It’s true that technological change has affected the Postal Service’s fortunes. As people send fewer and fewer letters, the volume of first-class mail continues to tumble; between 2016 and 2018, it dropped by more than 4.5 billion pieces. This depresses the post’s revenue, forcing it to take on more debt, which in turn puts it under greater financial pressure. But as online shopping slowly replaces in-person retail, the post is sending and delivering more packages than ever before, which compensates somewhat for lost revenue. Lower mail volume is not the main issue.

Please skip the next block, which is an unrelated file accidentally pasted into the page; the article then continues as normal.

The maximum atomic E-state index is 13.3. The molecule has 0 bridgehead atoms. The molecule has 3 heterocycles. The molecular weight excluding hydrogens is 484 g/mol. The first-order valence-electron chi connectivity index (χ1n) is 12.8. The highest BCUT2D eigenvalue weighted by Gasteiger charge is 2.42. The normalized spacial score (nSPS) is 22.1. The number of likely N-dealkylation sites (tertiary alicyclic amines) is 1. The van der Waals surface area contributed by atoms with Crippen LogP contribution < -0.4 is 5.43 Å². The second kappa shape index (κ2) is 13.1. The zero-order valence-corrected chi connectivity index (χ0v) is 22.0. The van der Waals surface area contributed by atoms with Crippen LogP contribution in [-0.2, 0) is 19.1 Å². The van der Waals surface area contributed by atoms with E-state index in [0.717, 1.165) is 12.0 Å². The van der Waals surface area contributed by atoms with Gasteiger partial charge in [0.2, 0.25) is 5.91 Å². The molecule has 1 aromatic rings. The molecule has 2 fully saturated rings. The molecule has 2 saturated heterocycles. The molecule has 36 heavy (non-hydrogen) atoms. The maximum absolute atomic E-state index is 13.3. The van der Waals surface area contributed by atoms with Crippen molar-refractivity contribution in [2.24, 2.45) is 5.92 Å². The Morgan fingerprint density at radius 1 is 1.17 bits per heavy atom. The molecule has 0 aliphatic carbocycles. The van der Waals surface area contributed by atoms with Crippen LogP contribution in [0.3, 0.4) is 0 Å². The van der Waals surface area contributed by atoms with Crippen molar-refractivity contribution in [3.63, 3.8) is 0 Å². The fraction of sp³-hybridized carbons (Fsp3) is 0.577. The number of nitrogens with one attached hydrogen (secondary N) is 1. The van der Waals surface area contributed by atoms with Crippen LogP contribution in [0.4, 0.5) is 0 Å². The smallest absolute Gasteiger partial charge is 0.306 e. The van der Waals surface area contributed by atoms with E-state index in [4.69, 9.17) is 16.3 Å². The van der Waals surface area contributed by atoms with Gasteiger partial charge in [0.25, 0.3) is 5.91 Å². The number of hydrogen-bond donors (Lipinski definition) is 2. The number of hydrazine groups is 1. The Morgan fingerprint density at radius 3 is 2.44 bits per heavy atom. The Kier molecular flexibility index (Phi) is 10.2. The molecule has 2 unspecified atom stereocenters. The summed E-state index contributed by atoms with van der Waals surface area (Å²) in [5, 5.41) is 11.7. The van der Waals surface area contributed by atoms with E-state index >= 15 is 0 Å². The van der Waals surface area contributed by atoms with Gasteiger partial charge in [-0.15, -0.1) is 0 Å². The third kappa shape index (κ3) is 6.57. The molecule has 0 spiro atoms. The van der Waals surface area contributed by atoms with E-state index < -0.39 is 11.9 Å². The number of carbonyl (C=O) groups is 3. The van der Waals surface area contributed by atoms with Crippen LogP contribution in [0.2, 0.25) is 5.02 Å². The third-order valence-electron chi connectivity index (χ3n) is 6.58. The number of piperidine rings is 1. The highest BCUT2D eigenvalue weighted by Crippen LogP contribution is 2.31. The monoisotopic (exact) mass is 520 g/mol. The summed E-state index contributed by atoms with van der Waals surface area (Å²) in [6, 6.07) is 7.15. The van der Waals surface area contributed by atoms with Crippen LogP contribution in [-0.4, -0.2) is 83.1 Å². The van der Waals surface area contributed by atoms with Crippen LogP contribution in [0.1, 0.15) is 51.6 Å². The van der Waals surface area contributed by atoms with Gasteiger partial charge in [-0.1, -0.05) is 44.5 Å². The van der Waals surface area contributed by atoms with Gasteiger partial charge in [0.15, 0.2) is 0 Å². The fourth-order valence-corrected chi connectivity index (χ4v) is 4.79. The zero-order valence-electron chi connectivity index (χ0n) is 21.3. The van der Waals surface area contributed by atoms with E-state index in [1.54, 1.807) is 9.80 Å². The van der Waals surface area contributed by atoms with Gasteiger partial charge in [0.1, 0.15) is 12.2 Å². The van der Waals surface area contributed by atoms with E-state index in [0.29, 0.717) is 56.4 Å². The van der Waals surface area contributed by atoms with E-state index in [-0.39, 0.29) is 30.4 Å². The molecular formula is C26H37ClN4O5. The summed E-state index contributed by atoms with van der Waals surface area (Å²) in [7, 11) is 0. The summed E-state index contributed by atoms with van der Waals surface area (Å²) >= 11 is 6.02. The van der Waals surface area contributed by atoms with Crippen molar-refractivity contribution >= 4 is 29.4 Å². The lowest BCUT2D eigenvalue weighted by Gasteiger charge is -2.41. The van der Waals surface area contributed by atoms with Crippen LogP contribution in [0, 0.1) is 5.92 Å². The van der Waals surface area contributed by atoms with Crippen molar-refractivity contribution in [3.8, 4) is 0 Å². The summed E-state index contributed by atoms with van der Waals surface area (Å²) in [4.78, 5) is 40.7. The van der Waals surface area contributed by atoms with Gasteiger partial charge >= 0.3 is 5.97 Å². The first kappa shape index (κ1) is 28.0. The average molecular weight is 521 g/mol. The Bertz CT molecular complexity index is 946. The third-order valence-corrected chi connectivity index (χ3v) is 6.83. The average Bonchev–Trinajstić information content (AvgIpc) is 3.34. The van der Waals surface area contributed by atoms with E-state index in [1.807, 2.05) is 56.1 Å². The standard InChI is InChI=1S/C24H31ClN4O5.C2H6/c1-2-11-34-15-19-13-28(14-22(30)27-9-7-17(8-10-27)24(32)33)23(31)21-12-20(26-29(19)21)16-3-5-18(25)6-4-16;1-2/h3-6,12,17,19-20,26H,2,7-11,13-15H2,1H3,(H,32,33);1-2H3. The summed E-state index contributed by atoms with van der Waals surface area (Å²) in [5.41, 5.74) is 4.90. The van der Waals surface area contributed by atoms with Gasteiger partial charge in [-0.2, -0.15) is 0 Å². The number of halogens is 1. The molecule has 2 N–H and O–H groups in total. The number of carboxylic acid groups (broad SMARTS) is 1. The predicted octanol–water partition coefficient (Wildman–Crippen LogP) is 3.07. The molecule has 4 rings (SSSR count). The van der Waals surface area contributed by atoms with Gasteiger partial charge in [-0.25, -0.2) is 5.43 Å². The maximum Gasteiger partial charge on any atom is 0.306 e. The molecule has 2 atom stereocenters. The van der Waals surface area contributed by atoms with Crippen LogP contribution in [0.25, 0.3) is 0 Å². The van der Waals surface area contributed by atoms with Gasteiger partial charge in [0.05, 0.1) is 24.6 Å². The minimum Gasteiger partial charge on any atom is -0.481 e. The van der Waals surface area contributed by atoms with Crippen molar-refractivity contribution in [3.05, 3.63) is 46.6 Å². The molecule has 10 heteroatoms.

In reality, most of the post’s wounds are politically inflicted. In the early 1970s, Congress passed legislation that shoehorned the agency into a convoluted half-public, half-corporate governing structure to make it operate more as a business. And in 2006, Congress required that the Postal Service pre-fund its health benefit obligations at least fifty years into the future. This rule has accounted for nearly 90 percent of the post’s red ink since.